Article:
#SpiritedAway

Only my second viewing of a Studio Ghibli film, Spirited Away tells the tale of a young girl, Chihiro, who when moving to a new home with her parents uncovers a deserted theme park/restaurant which she later learns to be a holiday retreat for a multitude of spirits.


She meets a boy named Haku, who helps Chihiro get herself a new life within the spirit realm, where she learns that the only way to exist is through tremendously hard work.

The tale is a captivating fairy tale, with beautiful characters and scenery throughout, with deep enough symbolism of capitalism and wasteful consumerism to make the story interesting for a mature audience, as well as being a fantastical journey for children. I could've watched the entire movie with my eyes closed, as the sweeping and frankly rather epic score by Joe Hisaishi, who has worked previously and since on many other animated features, really helps evoke the emotions within the story.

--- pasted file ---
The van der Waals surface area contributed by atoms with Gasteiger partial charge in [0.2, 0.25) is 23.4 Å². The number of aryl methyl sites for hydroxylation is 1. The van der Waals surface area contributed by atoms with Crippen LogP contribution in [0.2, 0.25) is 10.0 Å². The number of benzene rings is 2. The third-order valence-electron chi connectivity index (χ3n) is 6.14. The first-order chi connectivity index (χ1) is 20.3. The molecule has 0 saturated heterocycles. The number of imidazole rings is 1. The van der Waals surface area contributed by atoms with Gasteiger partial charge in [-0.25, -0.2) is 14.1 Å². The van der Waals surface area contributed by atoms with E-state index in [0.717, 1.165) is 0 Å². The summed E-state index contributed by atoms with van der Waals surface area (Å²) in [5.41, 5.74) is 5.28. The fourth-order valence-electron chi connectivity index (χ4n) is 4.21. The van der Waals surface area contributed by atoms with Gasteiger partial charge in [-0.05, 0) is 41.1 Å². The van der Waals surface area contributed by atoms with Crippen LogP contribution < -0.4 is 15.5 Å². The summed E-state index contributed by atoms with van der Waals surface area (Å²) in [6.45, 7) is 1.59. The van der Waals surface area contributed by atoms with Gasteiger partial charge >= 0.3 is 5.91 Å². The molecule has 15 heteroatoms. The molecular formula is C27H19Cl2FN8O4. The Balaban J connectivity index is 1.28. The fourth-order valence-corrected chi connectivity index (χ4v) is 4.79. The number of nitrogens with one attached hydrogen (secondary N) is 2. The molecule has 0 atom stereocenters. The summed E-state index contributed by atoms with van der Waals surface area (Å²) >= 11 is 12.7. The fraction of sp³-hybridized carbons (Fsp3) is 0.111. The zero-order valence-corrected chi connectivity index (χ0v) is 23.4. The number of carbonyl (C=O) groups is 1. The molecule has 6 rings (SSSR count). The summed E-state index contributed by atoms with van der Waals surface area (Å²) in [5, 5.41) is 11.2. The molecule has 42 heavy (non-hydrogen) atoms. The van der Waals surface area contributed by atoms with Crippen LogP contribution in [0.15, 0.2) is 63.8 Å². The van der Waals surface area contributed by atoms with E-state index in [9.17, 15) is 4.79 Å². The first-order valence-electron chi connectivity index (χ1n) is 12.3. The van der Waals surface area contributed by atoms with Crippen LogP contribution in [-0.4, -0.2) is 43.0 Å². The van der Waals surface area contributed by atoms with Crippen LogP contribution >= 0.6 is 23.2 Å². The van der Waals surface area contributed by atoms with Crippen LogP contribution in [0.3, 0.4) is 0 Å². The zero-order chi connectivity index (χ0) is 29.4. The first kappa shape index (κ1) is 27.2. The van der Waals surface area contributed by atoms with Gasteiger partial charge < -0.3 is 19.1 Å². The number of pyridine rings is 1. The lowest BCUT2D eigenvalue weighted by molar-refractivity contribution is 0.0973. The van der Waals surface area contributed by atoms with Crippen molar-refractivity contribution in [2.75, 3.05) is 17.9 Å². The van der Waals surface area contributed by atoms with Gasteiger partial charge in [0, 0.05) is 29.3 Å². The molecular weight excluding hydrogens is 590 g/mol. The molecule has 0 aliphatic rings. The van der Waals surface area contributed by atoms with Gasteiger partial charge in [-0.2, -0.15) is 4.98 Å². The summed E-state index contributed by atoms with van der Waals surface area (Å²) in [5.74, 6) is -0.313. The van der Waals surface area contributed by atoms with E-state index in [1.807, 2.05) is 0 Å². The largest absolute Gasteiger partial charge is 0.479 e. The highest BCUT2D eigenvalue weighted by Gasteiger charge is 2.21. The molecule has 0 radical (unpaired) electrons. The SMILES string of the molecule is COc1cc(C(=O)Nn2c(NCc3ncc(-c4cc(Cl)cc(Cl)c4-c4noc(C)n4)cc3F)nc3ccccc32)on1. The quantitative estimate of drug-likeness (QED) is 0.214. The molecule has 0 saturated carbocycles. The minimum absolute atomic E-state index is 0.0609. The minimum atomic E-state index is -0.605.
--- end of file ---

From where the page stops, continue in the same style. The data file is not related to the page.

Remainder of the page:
Mostly though, I can't get over how beautiful this film is, and I will certainly be investing in some sort of coffee table art book - the spirits are all ingeniously original, somehow both haunting yet relatable or at least cute in a strange way. The mask of no face is at the same time quite disturbing and endearing.


I think this is an easy Ghibli film to get into the back catalogue for all of these reasons, and I would thoroughly recommend it, even if you're not normally a fan of animated films.


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